Transcatheter aortic valve replacement
MAC vs. GA
Natural airway vs. ETT
|Lines and access||
2 large bore PIV + art line (left preferred - clarify with proceduralist since sometime arterial line placed by them)
|Primary anesthetic considerations|
Hypotension during induced fibrillation
TAVR, also sometimes referred to as TAVI [Transcatheter Aortic Valve Implantation], is an alternative to surgical repair/replacement of heavily diseased/calcified aortic valves contributing to significant aortic stenosis. It involves placing an artificial valve over the existing diseased aortic valve, guided by angiography and fluoroscopy.
There are many techniques
|Neurologic||Preoperative neurological deficits/previous CVA with residual deficit|
|Cardiovascular||Symptoms of AS and functional status, LV EF|
|Pulmonary||Coexisting pulmonary disease|
Labs and studies
Type and Screen usually sufficient or type and cross ~2 units - check with local site for usual practice
Operating room setup
- Often done in remote anesthesia setting, so have emergency cardiac drugs available in case of severe hemorrhage, as TAVR deployment can disrupt cardiac structure/function.
- Heparin/protamine prepared
- Infusion and bolus pressors ready for BP swings with rapid pacing.
Patient preparation and premedication
Typically on antiplatelet medications, which should be taken the morning of surgery as well.
Regional and neuraxial techniques
Monitoring and access
2 PIVs: one for infusion. one for push line.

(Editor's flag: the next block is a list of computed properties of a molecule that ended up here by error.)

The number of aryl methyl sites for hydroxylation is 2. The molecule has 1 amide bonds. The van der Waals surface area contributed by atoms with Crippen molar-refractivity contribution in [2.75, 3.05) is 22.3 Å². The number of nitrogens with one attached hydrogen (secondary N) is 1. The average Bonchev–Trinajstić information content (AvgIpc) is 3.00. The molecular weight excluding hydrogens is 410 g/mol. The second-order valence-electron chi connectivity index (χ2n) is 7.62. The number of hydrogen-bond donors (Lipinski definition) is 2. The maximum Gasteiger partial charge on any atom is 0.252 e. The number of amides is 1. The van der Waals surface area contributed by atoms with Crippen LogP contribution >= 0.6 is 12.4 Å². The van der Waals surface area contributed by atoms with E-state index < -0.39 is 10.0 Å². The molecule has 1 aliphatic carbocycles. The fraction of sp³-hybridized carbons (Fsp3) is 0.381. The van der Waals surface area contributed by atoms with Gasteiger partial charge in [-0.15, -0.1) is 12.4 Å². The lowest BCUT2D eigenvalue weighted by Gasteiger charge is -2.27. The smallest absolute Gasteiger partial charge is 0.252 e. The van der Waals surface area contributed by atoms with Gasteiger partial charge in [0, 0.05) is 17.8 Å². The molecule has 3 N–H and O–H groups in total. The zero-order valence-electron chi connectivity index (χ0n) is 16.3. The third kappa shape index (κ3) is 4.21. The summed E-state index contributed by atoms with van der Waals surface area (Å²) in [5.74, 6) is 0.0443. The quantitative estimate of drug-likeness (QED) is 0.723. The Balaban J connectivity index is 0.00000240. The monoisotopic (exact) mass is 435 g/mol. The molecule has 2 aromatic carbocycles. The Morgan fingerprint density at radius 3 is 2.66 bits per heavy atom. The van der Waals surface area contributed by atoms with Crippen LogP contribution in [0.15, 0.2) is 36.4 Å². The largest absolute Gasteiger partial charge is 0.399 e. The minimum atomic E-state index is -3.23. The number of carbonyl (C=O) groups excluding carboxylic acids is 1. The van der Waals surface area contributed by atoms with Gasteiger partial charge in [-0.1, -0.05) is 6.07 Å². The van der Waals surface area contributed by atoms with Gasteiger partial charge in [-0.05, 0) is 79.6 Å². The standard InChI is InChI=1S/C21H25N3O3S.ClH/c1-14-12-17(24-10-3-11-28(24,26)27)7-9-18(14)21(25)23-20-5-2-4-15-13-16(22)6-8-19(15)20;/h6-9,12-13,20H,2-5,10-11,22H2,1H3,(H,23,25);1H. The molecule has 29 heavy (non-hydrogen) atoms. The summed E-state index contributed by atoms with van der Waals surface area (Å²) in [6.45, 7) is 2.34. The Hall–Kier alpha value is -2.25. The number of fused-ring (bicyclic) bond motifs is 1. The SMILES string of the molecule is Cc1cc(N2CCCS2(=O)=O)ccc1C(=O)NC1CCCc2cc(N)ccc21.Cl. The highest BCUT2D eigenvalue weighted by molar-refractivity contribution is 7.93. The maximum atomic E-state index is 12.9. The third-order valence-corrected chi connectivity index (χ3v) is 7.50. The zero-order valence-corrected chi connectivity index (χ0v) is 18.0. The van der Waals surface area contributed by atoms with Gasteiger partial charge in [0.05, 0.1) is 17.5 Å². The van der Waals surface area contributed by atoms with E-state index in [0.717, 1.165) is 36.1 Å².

If doing MAC: do not need to place an invasive A-line. Cardiologists will place a femoral and radial A-line that will monitor aortic and LV pressures; these can be used intra-op by the anesthesia team to monitor BP. Can use a non-invasive a-line such as a clear-sight if available.
If doing GA, place arterial line prior to induction.
Induction and airway management
For MAC, a very small bolus of propofol is adequate prior to starting maintenance infusions.
Supine, arms tucked
Maintenance and surgical considerations
- For MAC cases, can consider starting with remifentanil 0.02 mcg/kg/min titrated to effect +/- propofol 20mcg/kg/min titrated to effect.
- Arterial access is obtained and LVOT and LV pressures are transduced (to measure transaortic pressure gradient).
- Venous access is obtained for transvenous pacing. Rapid pacing will be induced during TAVR deployment, resulting in significant hypotension that may warrant treatment if persistent following completion of rapid pacing.
- Pacing may also be performed through native pacemaker if already present in patient.
- For MAC cases, assess neurological status following deployment of valve.
Usually cardiology floor with telemetry
Pain control is not usually difficult. Most patients have difficulty with back pain/aches due to laying flat for several hours after groin access.
- Complete heart block, MI, aortic dissection, contrast induced nephropathy, perivalvular leaks
- Stroke - risk can be minimized with use of sentinel device
- Valvular access site issues: Groin seromas, femoral artery dissection, thrombosis with lower extremity ischemia, retroperitoneal hematoma
- Transapical approach: new onset MR, pericardial effusion, pneumothorax, late apical rupture
- Pericardial effusion/tamponade
- Obstruction of coronary arteries: dependent on coronary heights (<12 mm for both right and left coronaries have been established as a risk factor), but more likely to happen for valve-in-valve procedures
|Variant 1||Variant 2|
|Unique considerations||Valve-in-Valve TAVR|
|Potential complications||Same as above but slightly higher risk of coronary artery obstruction|